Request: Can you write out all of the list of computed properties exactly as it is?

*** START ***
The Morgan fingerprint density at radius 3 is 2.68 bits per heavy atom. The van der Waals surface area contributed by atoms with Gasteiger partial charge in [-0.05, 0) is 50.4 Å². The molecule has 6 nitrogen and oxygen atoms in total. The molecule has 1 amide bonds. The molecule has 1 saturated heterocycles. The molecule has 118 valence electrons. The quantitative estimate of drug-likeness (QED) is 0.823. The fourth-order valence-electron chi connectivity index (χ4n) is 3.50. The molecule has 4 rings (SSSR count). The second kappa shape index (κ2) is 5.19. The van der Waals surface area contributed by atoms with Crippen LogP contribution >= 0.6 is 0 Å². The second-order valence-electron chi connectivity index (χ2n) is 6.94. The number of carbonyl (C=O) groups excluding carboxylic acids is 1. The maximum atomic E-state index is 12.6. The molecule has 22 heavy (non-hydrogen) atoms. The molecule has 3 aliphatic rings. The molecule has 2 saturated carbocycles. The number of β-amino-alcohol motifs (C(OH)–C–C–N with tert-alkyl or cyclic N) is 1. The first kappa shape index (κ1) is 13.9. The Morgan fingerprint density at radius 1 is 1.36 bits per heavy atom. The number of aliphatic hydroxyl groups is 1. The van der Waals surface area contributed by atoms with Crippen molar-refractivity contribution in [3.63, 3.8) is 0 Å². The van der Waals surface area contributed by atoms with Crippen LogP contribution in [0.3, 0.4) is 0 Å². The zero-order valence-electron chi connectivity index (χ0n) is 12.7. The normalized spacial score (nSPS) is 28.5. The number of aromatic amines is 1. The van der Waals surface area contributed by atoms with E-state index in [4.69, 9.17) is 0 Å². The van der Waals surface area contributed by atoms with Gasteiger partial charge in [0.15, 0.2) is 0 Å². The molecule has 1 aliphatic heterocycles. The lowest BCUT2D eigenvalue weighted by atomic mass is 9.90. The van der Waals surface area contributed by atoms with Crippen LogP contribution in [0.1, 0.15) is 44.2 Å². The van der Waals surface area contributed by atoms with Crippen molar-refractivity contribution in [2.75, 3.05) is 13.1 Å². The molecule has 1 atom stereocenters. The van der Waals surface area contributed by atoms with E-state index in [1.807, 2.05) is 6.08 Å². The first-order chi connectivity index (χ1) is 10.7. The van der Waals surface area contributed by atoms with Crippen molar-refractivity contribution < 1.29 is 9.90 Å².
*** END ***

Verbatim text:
The Morgan fingerprint density at radius 3 is 2.68 bits per heavy atom. The van der Waals surface area contributed by atoms with Gasteiger partial charge in [-0.05, 0) is 50.4 Å². The molecule has 6 nitrogen and oxygen atoms in total. The molecule has 1 amide bonds. The molecule has 1 saturated heterocycles. The molecule has 118 valence electrons. The quantitative estimate of drug-likeness (QED) is 0.823. The fourth-order valence-electron chi connectivity index (χ4n) is 3.50. The molecule has 4 rings (SSSR count). The second kappa shape index (κ2) is 5.19. The van der Waals surface area contributed by atoms with Crippen LogP contribution >= 0.6 is 0 Å². The second-order valence-electron chi connectivity index (χ2n) is 6.94. The number of carbonyl (C=O) groups excluding carboxylic acids is 1. The maximum atomic E-state index is 12.6. The molecule has 22 heavy (non-hydrogen) atoms. The molecule has 3 aliphatic rings. The molecule has 2 saturated carbocycles. The number of β-amino-alcohol motifs (C(OH)–C–C–N with tert-alkyl or cyclic N) is 1. The first kappa shape index (κ1) is 13.9. The Morgan fingerprint density at radius 1 is 1.36 bits per heavy atom. The number of aliphatic hydroxyl groups is 1. The van der Waals surface area contributed by atoms with Crippen molar-refractivity contribution in [3.63, 3.8) is 0 Å². The van der Waals surface area contributed by atoms with Crippen LogP contribution in [0.3, 0.4) is 0 Å². The zero-order valence-electron chi connectivity index (χ0n) is 12.7. The normalized spacial score (nSPS) is 28.5. The number of aromatic amines is 1. The van der Waals surface area contributed by atoms with E-state index in [4.69, 9.17) is 0 Å². The van der Waals surface area contributed by atoms with Gasteiger partial charge in [0.15, 0.2) is 0 Å². The molecule has 1 aliphatic heterocycles. The lowest BCUT2D eigenvalue weighted by atomic mass is 9.90. The van der Waals surface area contributed by atoms with Crippen LogP contribution in [0.1, 0.15) is 44.2 Å². The van der Waals surface area contributed by atoms with Crippen molar-refractivity contribution in [2.75, 3.05) is 13.1 Å². The molecule has 1 atom stereocenters. The van der Waals surface area contributed by atoms with E-state index in [1.807, 2.05) is 6.08 Å². The first-order chi connectivity index (χ1) is 10.7. The van der Waals surface area contributed by atoms with Crippen molar-refractivity contribution < 1.29 is 9.90 Å².